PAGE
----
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- Fear Street: Part Three – 1666
- Directed by Leigh Janiak
- Written by Phil Graziadei and Leigh Janiak, based on the book series by R.L. Stine
- Starring Kiana Madeira, Benjamin Flores Jr. and Gillian Jacobs
- Classification R; 112 minutes
- Streaming on Netflix starting July 16
Almost three weeks and three movies in, it’s unclear how many people are enjoying Netflix’s Fear Street trilogy. Typically, if the streaming giant has viewership numbers to crow about, they make some noise: 20 million subscribers watched a film’s first two minutes! Or something similarly and vaguely impressive. Maybe, at least, the films would have stayed atop Netflix’s “Top 10” queue. Even my easily excitable social-media feeds are muted on the subject. It seems that Fear Street is more a quiet cul-de-sac.
Perhaps that’s because director Leigh Janiak’s time-hopping genre pastiche has the right idea but the wrong, well, execution. By producing tributes-slash-updates to the revisionist thrills of Scream (Part One: 1994), the sleepaway-camp slasher (Part Two: 1978), and now witch-centric folk horror (Part 3: 1666), Janiak and her co-writer Phil Graziadei have proven that, yes, they’ve watched a lot of scary movies over the years. But they haven’t learned much, from a filmmaking perspective. Ultimately, Fear Street is a shiny and expensive super-cut of callbacks and needle-drops. It is cool but empty horror worship.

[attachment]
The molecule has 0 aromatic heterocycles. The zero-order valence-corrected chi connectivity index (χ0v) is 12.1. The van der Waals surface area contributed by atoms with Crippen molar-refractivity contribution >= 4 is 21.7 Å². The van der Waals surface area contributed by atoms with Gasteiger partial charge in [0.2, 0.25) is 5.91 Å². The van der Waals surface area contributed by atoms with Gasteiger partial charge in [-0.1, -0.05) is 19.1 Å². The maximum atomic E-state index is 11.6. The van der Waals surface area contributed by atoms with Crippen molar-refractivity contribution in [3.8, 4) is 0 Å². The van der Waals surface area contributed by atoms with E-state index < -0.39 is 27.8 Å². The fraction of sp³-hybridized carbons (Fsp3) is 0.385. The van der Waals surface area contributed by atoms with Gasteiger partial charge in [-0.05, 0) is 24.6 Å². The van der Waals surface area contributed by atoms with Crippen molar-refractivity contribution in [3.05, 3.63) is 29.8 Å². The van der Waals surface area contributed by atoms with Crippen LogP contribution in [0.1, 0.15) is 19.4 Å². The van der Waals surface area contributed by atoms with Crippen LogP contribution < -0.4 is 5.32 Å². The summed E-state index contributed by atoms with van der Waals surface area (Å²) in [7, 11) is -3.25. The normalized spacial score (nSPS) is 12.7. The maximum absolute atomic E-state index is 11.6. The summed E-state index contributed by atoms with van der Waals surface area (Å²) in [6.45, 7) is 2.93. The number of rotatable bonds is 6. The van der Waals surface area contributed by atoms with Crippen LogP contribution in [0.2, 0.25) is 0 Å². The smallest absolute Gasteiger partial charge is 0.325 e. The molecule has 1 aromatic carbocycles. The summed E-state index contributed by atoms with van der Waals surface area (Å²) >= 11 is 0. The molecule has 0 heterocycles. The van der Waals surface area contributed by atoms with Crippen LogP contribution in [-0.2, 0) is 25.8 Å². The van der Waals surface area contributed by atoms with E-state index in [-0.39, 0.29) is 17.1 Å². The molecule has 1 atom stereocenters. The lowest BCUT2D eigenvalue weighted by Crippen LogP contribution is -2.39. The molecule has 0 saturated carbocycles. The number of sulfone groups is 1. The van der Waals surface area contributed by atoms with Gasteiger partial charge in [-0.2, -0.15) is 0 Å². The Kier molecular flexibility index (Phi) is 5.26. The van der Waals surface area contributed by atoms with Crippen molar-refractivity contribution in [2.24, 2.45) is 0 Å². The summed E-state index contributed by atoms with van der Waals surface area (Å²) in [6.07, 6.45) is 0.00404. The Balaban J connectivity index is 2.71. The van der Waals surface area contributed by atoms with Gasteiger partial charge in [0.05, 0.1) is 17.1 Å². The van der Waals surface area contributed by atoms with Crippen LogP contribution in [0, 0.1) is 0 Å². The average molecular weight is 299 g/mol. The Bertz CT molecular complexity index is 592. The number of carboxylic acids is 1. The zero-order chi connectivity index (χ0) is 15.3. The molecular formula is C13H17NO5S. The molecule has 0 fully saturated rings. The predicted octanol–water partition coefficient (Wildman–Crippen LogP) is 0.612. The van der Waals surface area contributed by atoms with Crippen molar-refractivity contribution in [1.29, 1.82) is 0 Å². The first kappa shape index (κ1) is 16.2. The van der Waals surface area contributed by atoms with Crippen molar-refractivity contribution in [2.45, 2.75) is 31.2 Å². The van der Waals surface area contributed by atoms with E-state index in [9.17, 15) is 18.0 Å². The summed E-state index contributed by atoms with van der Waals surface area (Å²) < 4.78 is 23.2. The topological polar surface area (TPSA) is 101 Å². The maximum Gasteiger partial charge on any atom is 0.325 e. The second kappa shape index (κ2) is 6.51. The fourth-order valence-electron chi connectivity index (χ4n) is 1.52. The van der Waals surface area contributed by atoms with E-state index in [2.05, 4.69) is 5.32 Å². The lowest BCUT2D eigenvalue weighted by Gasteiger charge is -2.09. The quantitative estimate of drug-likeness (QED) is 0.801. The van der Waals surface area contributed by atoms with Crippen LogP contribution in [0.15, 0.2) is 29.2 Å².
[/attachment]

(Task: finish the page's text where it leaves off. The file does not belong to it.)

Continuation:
So, those who have thus far found the series wanting aren’t going to be surprised by the resolute meh-ness of Part Three, which acts as a version of Back to the Future: Part III. Here, Janiak zaps her characters from Part One (or at least their performers) back in time to Salem-era Ohio, where the paranoia is plentiful, as are the very shaky accents. It is here where we finally learn the truth about the witch Sarah Fier (Kiana Madeira), who long ago cursed the town of Shadyside, resulting in Part One and Part Two’s bloodbaths.
Unfortunately, Janiak’s imitation expertise hit its peak in Part One, where she was able to both ape late-career Wes Craven while reconfiguring his work for the Stranger Things fanbase. In Part Three, the filmmaker falls prey to the same problem as Part Two: her well-funded take on the work of folk-horror icons like Ken Russell, Piers Haggard and Mario Bava (with a big tip of the hat to contemporaries like Robert Eggers) is too safe, too slick, too far from gonzo.
This isn’t to say that Part Three is squeaky-PG-clean horror – I hope you like severed eyeballs! – but it does feel anticipated. This is terror sanded down to focus-group-level acceptability. Adventurous horror fans, fear not, though: Netflix has, and will keep adding, a bunch of other titles that will serve you better. Just search “Fear Street,” and see what else pops up.
In the interest of consistency across all critics’ reviews, The Globe has eliminated its star-rating system in film and theatre to align with coverage of music, books, visual arts and dance. Instead, works of excellence will be noted with a Critic’s Pick designation across all coverage.